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GNU/Linux installation and usage: prejudices are hard to fight

December 26, 2005

Regarding GNU/Linux installation and usage, prejudices are still hard to fight (at least in my environment). Yesterday, we had the usual Christmas dinner with some friends and family. At one moment, talks went on technology, computers, peer-to-peer, etc. One of the boys just bought an Apple Powerbook and his wife got a laptop PC from her work (MS-Windows only, of course). We ask them to put GNU/Linux or, at least to try free software. For their general usage, OpenOffice.org (writer, calc and impress), The Gimp, FireFox, Thunderbird, … are sufficient. They don’t need more: specific applications they might use are already on dedicated computers in the laboratory.

The three main prejudices, reserves about GNU/Linux are:

  • It will be difficult to install
  • It will be difficult to use and they don’t want to type 1000 lines of commands
  • They won’t be able to communicate and share documents with other people

First of all, GNU/Linux is not difficult to install. Free software are related to freedom and choice. You have to the choice. You can choose a GNU/Linux “flavor” (aka. distribution) that is very easy to install and yet powerfull enough (e.g. Fedora Core, Mandriva, SuSE, …). I personally installed the Fedora Core on two computers of mine and my wife’s laptop. The only thing that I needed to know is to click on the left button of my mouse and to enter my name and password at the right moment (that is: when the computer asked to do it). Of course, you can choose to have a more difficult installation. Just choose the “advanced installation” option while installing the distribution cited before or you can also choose a distribution often considered less easy to install like Debian.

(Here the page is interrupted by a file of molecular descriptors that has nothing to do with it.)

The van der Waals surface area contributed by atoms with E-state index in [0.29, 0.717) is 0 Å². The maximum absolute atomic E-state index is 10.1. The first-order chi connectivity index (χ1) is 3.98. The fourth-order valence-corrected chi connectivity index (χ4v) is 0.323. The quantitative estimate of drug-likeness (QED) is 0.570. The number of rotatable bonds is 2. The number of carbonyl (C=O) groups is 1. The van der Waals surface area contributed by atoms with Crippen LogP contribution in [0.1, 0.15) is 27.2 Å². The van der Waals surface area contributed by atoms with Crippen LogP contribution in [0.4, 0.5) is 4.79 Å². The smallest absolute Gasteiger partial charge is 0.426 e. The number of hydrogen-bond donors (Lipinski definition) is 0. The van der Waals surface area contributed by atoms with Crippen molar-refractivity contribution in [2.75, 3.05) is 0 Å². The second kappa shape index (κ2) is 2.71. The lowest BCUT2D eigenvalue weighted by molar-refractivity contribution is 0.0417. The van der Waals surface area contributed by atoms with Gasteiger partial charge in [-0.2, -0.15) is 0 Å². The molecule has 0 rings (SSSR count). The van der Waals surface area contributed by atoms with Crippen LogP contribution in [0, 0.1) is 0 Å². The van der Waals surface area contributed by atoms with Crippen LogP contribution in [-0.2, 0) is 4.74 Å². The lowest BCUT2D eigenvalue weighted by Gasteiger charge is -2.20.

And GNU/Linux isn’t difficult to use and you have the choice for the 1000 lines of commands. Everything you can do with a mouse with MS-Windows, you can also do it with a mouse with GNU/Linux. In my opinion, you can even do more with GNU/Linux since there are a lot of free software available. I am sure that at least one of them will fit your needs.

Finally, why an operating system will deprive you from sharing your documents with other people? If you think that MS-Word documents are a “standard”, you are wrong. But if you still want to open .doc files other people sent you, just open them! OpenOffice.org writer can do it, Abiword can do it, antiword can do it, …

Just try GNU/Linux (Ubuntu and Knoppix are GNU/Linux flavors that doesn’t need to be installed on you computer). Try it for at least one month (I am not saying to use it 24hours a day, 7 days a week, go progressively if you want or if you don’t have time). And then choose. And whatever you choose, please give Microsoft or the GNU/Linux community your feedback. I don’t know if Microsoft will listen to you. But I know that the GNU/Linux community will hear your well constructed arguments against or pro GNU/Linux and try to improve it.

P.S. Oh, yes: Merry Christmas to you all! πŸ™‚

From → My life

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